Holidays: COVID Edition

The holiday season is quickly approaching and it is now up to us to deal with the ongoing pandemic but also spend the valuable time with our families. The Thanksgiving tradition calls for a large feast and gathering that has always been the base of the holiday, but this year people are uneasy about celebrating.

With coronavirus numbers rising because of the loose restrictions and schools gaining more and more notices of positive cases, having a gathering for Thanksgiving may be concerning for some families but also the doctors who are trying to contain the spread of COVID-19. Some schools have decided to switch to remote learning after Thanksgiving while some have not made the decision just yet.

Thanksgiving is next week and big gatherings have not been dwindling down. Many people have let their guard down and have hosted and attended parties because they are tired of being on lock down. 

People should be more cautious and aware this year because some family members may have an underlying health issue or have elderly grandparents that may not be strong enough to fight this virus. Per a New York Times article, Dr. Anthony S. Fauci talks about most cases arising through small family gatherings because they tend to be indoors and are perceived to be more safe since it is just their extended family members. However, a small family gathering has been proven not to be all that safe because there have been many cases of where a family member was asymptomatic but still infected the rest of their family members.

If you want to spend time with your family this holiday season and remain safe, consider changing the way you would normally celebrate Thanksgiving. Hosting or attending small family gatherings that are outside and socially distant could be one of the more safer options. By having the gathering outside and everyone separated, it can reduce the spread of the virus because not everyone would be close to each other. Whenever you are gathering food, wear a mask and wash your hands. By setting a table with just food on it, you can make sure that only one person goes to the table at a time and maintain a socially acceptable distance. Instead of sitting six feet away, you can adjust it to eight or ten feet away just to be more safe.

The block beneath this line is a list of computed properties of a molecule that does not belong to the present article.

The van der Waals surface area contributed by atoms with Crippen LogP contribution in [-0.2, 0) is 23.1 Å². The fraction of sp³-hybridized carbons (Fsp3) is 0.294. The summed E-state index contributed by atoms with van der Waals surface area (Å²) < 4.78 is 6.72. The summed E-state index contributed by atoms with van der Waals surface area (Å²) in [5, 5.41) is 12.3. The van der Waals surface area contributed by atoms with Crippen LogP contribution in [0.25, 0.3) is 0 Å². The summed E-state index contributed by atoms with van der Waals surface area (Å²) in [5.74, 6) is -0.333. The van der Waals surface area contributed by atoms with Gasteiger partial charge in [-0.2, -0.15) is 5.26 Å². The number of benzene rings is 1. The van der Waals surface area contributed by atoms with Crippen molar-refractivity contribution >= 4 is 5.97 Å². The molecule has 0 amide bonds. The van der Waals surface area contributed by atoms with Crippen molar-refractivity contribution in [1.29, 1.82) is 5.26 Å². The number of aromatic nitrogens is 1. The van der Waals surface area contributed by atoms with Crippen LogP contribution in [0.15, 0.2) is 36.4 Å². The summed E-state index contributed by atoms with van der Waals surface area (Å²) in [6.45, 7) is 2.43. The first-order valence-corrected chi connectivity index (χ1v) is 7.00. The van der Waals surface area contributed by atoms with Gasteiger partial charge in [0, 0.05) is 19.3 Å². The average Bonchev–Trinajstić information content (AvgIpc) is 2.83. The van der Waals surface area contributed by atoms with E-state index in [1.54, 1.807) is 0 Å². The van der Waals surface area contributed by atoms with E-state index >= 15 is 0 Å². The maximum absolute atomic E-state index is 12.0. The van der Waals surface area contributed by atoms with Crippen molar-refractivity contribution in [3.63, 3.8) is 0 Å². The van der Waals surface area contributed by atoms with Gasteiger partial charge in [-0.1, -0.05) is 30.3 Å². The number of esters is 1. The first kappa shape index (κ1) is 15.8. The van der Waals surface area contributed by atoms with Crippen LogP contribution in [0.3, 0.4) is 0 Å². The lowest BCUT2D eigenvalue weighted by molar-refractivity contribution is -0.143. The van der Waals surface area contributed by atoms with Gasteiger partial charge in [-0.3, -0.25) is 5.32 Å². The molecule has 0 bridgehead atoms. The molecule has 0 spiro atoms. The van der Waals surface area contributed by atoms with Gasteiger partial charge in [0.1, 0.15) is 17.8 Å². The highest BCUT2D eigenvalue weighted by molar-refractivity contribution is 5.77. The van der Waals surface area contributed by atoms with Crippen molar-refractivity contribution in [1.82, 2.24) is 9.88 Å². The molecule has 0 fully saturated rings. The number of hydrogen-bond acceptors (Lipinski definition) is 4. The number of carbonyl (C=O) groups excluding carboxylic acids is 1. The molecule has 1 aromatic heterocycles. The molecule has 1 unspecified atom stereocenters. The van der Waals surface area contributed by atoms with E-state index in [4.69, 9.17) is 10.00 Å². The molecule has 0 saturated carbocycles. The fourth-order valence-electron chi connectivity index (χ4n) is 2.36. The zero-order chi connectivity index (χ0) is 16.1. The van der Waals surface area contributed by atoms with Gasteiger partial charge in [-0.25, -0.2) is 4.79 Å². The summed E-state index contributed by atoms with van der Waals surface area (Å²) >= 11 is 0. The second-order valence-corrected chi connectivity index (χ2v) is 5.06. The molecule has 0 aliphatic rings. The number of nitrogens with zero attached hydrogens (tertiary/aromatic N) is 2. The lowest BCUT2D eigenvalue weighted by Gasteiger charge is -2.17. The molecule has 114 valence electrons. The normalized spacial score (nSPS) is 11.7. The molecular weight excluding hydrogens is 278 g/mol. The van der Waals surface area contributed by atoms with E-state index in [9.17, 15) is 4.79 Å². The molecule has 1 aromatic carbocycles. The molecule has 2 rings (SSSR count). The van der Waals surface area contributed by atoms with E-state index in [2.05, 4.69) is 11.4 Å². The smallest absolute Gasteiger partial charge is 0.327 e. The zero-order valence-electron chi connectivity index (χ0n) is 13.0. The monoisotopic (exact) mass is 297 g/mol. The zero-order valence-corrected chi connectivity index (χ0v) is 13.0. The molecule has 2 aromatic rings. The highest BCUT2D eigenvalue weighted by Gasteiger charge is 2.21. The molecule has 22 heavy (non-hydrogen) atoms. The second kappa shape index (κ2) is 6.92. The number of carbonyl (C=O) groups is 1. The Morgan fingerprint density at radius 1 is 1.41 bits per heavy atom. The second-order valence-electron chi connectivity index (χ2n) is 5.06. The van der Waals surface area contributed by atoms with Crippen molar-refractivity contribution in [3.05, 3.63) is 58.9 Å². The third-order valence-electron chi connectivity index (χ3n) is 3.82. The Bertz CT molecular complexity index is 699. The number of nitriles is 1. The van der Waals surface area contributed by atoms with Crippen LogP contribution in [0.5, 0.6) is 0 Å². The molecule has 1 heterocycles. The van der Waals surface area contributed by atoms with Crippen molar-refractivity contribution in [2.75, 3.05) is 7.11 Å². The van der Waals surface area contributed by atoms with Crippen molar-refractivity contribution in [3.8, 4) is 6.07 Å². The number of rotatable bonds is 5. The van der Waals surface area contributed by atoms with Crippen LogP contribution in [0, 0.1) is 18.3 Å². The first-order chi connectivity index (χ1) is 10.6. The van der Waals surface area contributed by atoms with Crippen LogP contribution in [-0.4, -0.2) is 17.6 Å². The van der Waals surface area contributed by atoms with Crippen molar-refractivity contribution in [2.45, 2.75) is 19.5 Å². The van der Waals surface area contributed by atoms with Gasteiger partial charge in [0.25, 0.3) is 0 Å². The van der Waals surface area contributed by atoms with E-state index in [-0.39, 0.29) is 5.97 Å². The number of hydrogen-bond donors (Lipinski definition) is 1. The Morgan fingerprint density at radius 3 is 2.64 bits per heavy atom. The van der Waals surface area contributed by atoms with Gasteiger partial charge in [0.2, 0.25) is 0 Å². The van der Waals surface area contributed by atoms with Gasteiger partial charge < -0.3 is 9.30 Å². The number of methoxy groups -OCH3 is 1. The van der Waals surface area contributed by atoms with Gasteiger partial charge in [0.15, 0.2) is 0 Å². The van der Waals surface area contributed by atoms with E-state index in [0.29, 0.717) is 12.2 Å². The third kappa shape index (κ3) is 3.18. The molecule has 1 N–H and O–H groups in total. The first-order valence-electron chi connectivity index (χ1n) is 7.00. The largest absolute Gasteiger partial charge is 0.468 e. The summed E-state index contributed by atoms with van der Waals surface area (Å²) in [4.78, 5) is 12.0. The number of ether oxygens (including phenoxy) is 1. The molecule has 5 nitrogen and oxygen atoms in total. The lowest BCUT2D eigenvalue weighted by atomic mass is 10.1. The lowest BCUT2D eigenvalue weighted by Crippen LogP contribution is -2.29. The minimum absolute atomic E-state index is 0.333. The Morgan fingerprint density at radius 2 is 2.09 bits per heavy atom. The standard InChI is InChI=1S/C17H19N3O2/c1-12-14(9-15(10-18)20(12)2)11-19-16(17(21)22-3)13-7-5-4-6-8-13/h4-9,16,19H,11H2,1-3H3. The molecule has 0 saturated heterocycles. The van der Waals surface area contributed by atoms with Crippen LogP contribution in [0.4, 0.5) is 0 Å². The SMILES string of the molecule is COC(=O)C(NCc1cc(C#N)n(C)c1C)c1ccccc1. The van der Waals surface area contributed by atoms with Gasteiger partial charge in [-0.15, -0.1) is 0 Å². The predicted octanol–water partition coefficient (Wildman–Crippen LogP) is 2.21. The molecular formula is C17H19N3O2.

Some people have already decided to have a virtual meeting with their family and friends to just talk. While they may not all be eating at the same time, they would be spending time together. Some have opted to celebrate early or on a later date to decrease the potential spreading whenever traveling on an airplane. 

For the December holidays, make sure to wash your hands when wrapping up presents and to sanitize your hands frequently. Wearing a mask whenever handling gifts can make sure that no gift is left with a trace of the virus in case you are an asymptomatic carrier. 

However your family or you decide to celebrate the coming holiday season, remember to maintain being safe for others and yourself. Just because you may not have any underlying health issues and have a very strong immune system, does not mean that you are not susceptible from facing the more severe symptoms of COVID-19 or passing it to a loved one.